America is also dealing with a crumbling health infrastructure that Republicans show no interest in fixing, a tax structure increasingly favoring the wealthy and corporations and, perhaps most importantly, a planet with a dramatically and dangerously uncertain future due to climate change.

Do your views line up perfectly with Joe Biden on all of these causes? Probably not, but to have expected that to be the case is irrational. There is no such thing as a perfect candidate.

Maybe you were hoping for universal health care, which Biden doesn’t support. Maybe you want stronger taxes on the wealthy than Biden plans on instituting. Maybe you feel that Biden doesn’t care about the climate enough to meet your standards.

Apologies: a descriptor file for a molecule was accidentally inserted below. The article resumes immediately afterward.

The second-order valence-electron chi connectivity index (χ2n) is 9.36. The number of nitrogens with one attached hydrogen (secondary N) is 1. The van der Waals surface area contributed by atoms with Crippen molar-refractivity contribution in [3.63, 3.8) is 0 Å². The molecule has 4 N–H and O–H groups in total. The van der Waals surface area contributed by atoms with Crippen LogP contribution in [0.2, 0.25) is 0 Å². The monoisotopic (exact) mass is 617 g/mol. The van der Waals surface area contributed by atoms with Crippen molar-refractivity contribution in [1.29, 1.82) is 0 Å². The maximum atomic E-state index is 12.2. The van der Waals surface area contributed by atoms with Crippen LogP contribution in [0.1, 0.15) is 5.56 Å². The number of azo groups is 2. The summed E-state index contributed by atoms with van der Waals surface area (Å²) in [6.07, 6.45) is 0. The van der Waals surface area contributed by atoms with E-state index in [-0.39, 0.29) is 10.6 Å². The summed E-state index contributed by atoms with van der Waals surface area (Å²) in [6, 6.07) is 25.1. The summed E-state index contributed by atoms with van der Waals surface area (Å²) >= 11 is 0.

I sincerely hope you had the opportunity to voice those concerns at the polls during our exceedingly elongated primary process. If (like me) you now feel dissatisfied, then (like me) you lost. Though it hurts to admit, in the end, it wasn’t even that close — Biden beat every other candidate by miles.

Unless a historically unprecedented event occurs, the president of the United States on January 20, 2021 will either be Joe Biden or Donald Trump. That’s a fact we all ought to take to heart sooner rather than later, no matter how upsetting and disappointing it may be. A choice remains, only it is no longer one of personality: Which party would you rather have power?

If your answer is Trump, I strongly disagree with you, but I respect your right to make such a choice. If your choice is neither simply because you don’t like either candidate enough, though, that is a choice that I believe to be fundamentally unrespectable.